Preparing for South by Southwest Interactive every year, I'm inundated with pitches for services (now they're apps when they used to be social or merely Web-based products) that are fun, sometimes useful, and generally something I wouldn't pay money for. Since the magical breakout of Twitter in 2007 and the Foursquare success of 2009, SXSW has become more and more cluttered with startups trying to break out. It has also become a celebration of startups in general. That celebration has turned into a fetish, however, placing the act of creating a startup on a pedestal without casting any sort of critical eye on the quality or likelihood of the startup or idea succeeding.
For example, Wired just ran a story about the 160 applicants riding on six charted buses from Silicon Valley to Austin prepping some business idea en route to the event. After 48 hours coding on the bus, these applicants will be disgorged in front of a panel of judges who will choose the StartupBus winners. Meanwhile, at least six other startup contests or app contests will be happening during the event (I'm a judge at one of them). But amid the hundreds of startups launching, pitching, forming, or otherwise trying to break out at SXSW, how many of them are real businesses? How many of them are thought out beyond a scrawl on a napkin or a quick debate ahead of a startup weekend?
The Wired story notes that last year's StartupBus winners DormDorm and DateBrowser never became real businesses:
"Two teams won last year: DormDorm, a startup designed to rent colleges' vacant dorm rooms to travelers during the summer, and DateBrowsr, a Hot or Not for dating profiles the service pulled from several sites. Neither actually became real businesses, but many people involved in the StartupBus's virgin voyage claim the experience was integral to both their personal and professional development, whether from skills learned or from connections made. Mick Johnson from the DormDorm team was accepted into startup funding firm Y Combinator and launched Whereoscope, which tracks family members by their cellphones."
Of course these didn't become real businesses. Most dorms already have programs to rent their rooms out during the summer and have had them for years, and a few calls could have easily nixed this idea. As for DateBrowser, that's not really a business; it's maybe a toolbar. Wired and the founders gloss over the fact that the winners of this startup competition never even had a chance at becoming a real business by focusing on the learning experience and the connections that the ride helped founders make. But I can't.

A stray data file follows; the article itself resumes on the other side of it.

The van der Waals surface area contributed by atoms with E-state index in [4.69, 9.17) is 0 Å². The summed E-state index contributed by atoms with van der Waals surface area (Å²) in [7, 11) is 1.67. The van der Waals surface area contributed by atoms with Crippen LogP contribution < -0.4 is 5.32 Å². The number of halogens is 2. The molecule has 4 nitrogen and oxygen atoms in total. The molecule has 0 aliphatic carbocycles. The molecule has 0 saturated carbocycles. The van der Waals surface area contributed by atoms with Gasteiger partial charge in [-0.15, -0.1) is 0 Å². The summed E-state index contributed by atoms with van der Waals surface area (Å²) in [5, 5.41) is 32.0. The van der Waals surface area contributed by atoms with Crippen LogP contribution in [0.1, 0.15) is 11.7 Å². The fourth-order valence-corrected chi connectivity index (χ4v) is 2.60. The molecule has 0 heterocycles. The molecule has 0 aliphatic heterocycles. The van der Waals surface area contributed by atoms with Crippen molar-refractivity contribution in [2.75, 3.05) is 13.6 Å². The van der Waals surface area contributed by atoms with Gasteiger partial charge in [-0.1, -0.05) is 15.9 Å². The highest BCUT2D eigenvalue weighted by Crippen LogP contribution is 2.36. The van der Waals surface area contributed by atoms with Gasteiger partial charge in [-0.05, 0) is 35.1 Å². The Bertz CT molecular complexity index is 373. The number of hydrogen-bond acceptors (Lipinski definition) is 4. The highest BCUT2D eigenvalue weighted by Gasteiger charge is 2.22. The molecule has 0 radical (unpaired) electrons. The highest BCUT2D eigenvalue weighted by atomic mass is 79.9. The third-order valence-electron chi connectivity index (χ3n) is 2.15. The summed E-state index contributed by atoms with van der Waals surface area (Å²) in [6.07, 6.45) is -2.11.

The thousands of startups today that are pitching themselves at app competitions or in industry conferences all seem to think being a startup is enough. That daring to come up with some idea, any idea, and build a beta site is enough. That the users will come, and then the business model will come, and then the money will come. Google, Facebook, and Twitter are their icons. Somehow the act of creating a startup has become the goal instead of the building of a business.As this post in The Awl points out, there are now startups built merely to create launch pages for your startup.(The Awl highlights LaunchRock, but Prefinery is another. I can't believe there is a me-too startup even trying to build a market for startup launch pages.)
My issue is less with those littering the Web with launch pages—if people want to take some time to test out a website idea in their spare time, that's far better than watching Two and Half Men reruns—than with the media, the venture firms, and the ecosystem built up to worship this idea of a startup. Maybe a little less fawning in the coverage and a little more skepticism is needed. For example, why is Wired devoting space to a startup competition that produced no real startups? If we called it "160 people get on a bus to Austin with their laptops," it somehow doesn't have the same cachet. Nor would it be worth sending an actual Wired blogger along to provide "updates from the road, as Wired.com reports every glitch, bathroom stench, and late-night code dump on this perilous journey into the dot-com cosmos."
Eventually, many of these sites will fade away, and domain names purchased on a whim after a late night of coding will expire. Some startups may get bought by Google or Facebook for their engineers, and even fewer will eventually realize their startup has the germ of a business, which means the startup will suddenly "pivot," face the outcry from users, and perhaps make some money. Perhaps this has always gone on, but without Twitter and the infinite news hole offered to blogs, most of the offerings that fade away never infringed quite so much on people's consciousness. But again, I'm not sure it's just the bubble mentality and fawning coverage. On the Web, it's easy and cheap to create a prototype of an app or an idea and call it a startup. But is it a business?
I wonder if it dilutes the value of having a startup or calling yourself an entrepreneur. I think the fetishizing of startups has helped create somewhat of a bubble, if not in valuations, then at least in me-too apps that will likely be deleted as soon as SXSW is over and everyone moves on to the next hot app. Yes, it has become cheaper to start a business, but has it also cheapened what it means to build a startup?
This rant seems to be part of a general zeitgeist, so why not wander over to the stories below for other thoughts on the issue:
"The Limits of Twitter and Facebook, the Bubble" from Scripting News
"Foursquare, Facebook, Founders, and Passion" from Software Rants & Other
Also from GigaOM:
The Near-Term Evolution of Social Commerce (subscription required)